All kidding aside, Sahara is the designated IMOP tournament assassin. He is a corporate lawyer by day, and an online MTT Fight Club master by night. Sahara has memorized Harrington on Hold 'Em and The Mathematics of Poker, and can calculate his M, Q, Z, and DD to eight decimal points. This guy is a true poker idiot savant—a guppy at cash games, and a shark in tournaments. In fact, Sahara is known to the Pocket Fives poker community as "Sh@rkB@it"; his recent online tourney results are rather impressive, particularly for a Hobbit with an HgH habit.
Sahara at the TI poker tourney on IMOP-V.
Tragically, the shirt was unironed and unironic.
As part of the IMOP festivities, the Ironmen all entered the Sunday afternoon tournament at Aria. There were roughly 50-60 runners, and with a $120 buy-in, the prize pool was a nice pot o' gold tempting a leprechaun like Sahara. I managed not to do anything stupid and by late afternoon I found myself in the final two tables. Near as Sahara can recall (he actually remembers pesky poker details and "analyzes his game"), I had an average stack of ~20,000, while Sahara had just moved to the table and was one of the stronger stacks left with ~30,000. Blinds were 600/1200, with a 200 ante. Sahara was in the hijack and raised to 2800 after everyone folded to him. Figuring Sahara was "stealing" (or maybe it was "trespassing to chattels", who knows what those online guys mean with all their mumbo jumbo), I flat-called on the button with 5s2s. Now, five-deuce sooooted is a strong hand; I've won at least three or four big pots with it over the past decade. Plus, I have been studying poker, too, and I remembered an important Stupid/System lesson: "There is no easier way for you to make your hand strong than to call a big bet." Clearly, I had to be ahead of Sahara, so I deviously flat-called to trap him.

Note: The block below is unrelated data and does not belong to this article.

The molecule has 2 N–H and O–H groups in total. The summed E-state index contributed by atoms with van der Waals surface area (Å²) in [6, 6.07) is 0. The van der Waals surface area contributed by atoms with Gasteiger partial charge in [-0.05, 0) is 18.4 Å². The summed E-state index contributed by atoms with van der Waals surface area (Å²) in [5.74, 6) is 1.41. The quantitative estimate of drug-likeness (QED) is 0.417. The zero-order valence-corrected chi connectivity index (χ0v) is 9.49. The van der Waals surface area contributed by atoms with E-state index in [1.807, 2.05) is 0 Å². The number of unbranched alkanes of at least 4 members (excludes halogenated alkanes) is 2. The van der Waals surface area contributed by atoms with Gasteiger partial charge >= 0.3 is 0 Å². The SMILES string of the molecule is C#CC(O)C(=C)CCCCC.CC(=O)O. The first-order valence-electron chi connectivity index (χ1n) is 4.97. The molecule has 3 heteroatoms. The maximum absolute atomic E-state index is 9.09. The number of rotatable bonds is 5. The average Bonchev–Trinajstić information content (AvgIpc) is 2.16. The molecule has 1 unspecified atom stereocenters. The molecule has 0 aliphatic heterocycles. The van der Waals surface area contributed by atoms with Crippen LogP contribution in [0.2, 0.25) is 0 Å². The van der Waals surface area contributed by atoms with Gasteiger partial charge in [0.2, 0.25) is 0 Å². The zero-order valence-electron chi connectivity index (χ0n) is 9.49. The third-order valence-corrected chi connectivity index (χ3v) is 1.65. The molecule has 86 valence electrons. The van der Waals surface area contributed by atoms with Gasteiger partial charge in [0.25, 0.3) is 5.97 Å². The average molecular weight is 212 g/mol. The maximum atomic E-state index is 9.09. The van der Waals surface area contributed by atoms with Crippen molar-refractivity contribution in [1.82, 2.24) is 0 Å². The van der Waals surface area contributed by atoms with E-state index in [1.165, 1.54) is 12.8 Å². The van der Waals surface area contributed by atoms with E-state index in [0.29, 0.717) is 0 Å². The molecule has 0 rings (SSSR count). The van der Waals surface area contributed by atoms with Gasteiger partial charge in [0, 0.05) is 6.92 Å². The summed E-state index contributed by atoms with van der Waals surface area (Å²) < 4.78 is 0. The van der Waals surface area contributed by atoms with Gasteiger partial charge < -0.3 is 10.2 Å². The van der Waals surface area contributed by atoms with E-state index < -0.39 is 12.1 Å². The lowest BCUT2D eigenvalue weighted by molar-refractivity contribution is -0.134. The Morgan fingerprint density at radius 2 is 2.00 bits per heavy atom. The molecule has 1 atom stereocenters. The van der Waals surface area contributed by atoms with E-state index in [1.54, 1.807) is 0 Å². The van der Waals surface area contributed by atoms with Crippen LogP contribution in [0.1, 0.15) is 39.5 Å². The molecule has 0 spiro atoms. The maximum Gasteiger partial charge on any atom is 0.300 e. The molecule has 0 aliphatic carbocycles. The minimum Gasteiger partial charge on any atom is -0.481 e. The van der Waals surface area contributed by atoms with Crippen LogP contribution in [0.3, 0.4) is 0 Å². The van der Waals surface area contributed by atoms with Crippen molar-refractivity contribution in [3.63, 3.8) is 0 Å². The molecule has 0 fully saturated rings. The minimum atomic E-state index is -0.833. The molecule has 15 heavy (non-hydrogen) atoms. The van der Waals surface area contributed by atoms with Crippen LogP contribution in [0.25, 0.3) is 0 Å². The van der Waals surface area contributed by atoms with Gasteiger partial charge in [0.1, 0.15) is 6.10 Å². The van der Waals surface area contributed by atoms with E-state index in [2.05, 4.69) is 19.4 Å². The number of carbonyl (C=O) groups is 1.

The flop came out T-7-3 with one spade. Sahara checked to me. Little chickensh#t. Clearly I was still ahead, plus I had picked up straight and flush draws, so if I happened to be behind, I figured I had at least 24 outs (spades, deuces, treys, fours, fives, and sixes). Not wanting to scare Sahara off, I checked behind. Sometimes, I play so good!
The turn was one of my outs: a 5! Yahtzee! However, not wanting to give off any tells, I maintained a strict poker face:
Sahara put out a weakazz bet of 5K. I mentally went through the Stupid/System checklist. Reads?—With that ridiculous bet, Sahara was weak and clearly bluffing. Sahara's range?—Let's see, I could beat AK, AQ, basically any bluff with overcards; obviously then, Sahara must be bluffing with overcards. Was I due?—I hadn't won a pot in like an orbit. Heck yeah, I was due! Was I priced in?—Well, there were some blinds and antes, and I have at least 127% equity in the pot ... carry the four, round down, convert to a ratio ... Screw it, I can win a bunch of chips! So, since I knew I was ahead of Sahara, my best move was to push all-in. Ergo (philosopher for "I'm brilliant"), I pushed.
Sahara looked surprised. He stood up, stared at the board, fidgeted with his cards, and muttered, "I don't think you have anything." Hah! These online geeks are terrible at live action play. Sahara says, "OK, I call." Sahara rolls over AcTc for top pair, top kicker. What a donkey! Like that hand is going to be any good. Sahara kept standing, but I leaned back comfortably in my chair, knowing I couldn't lose. Sure enough, the dealer rolled off the river: another 5! Donkey Kong! Sahara jerked back like he'd been tasered.
When the shock of my skillful trap wore off, Sahara started muttering: "Five-deuce? What are you doing? Seriously, five-deuce? That's terrible!" All I could think was: "The dude really should relax. Seriously." I mean, he's the donkey who called my all-in with just top pair when I had to have at least almost-trips. Instead, I smiled and said, "I put you on aces." For some reason, that comment made Sahara turn a brighter shade of lobster.
Within a few hands, Sahara was eliminated and headed back to the Venetian, stopping at the Caesars Palace fresh mojito stand for a delicious, calming beverage. Free of tilt and scurvy, Sahara entered the Venetian 8:00 p.m. tourney and dominated the field for a profitable victory. After the tourney, Sahara took time to explain to me why "flatting with five-deuce is a terrible play online", forgetting that we had been playing live; online guys really can't transition to live play at all. As for me, I made the final table at Aria, but bubbled when the chipleader sucked out on my 88 with AA. Luckbox. Live poker is rigged.